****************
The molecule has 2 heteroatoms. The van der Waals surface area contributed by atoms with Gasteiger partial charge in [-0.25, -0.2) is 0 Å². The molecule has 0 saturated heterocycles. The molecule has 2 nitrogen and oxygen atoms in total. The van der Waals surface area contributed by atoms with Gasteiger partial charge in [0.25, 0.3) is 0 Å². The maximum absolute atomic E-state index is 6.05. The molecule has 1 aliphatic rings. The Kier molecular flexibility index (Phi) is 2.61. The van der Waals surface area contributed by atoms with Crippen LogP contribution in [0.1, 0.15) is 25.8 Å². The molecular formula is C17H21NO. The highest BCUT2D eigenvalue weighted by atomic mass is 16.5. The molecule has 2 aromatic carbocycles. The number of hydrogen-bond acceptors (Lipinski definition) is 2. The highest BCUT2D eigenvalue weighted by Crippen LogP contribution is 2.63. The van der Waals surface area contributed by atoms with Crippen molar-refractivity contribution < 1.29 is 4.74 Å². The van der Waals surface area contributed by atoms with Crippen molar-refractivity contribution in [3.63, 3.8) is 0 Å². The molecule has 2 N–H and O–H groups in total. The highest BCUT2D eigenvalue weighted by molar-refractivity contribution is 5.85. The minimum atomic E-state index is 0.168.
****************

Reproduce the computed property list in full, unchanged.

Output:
The molecule has 2 heteroatoms. The van der Waals surface area contributed by atoms with Gasteiger partial charge in [-0.25, -0.2) is 0 Å². The molecule has 0 saturated heterocycles. The molecule has 2 nitrogen and oxygen atoms in total. The van der Waals surface area contributed by atoms with Gasteiger partial charge in [0.25, 0.3) is 0 Å². The maximum absolute atomic E-state index is 6.05. The molecule has 1 aliphatic rings. The Kier molecular flexibility index (Phi) is 2.61. The van der Waals surface area contributed by atoms with Crippen LogP contribution in [0.1, 0.15) is 25.8 Å². The molecular formula is C17H21NO. The highest BCUT2D eigenvalue weighted by atomic mass is 16.5. The molecule has 2 aromatic carbocycles. The number of hydrogen-bond acceptors (Lipinski definition) is 2. The highest BCUT2D eigenvalue weighted by Crippen LogP contribution is 2.63. The van der Waals surface area contributed by atoms with Crippen molar-refractivity contribution < 1.29 is 4.74 Å². The van der Waals surface area contributed by atoms with Crippen molar-refractivity contribution in [3.63, 3.8) is 0 Å². The molecule has 2 N–H and O–H groups in total. The highest BCUT2D eigenvalue weighted by molar-refractivity contribution is 5.85. The minimum atomic E-state index is 0.168.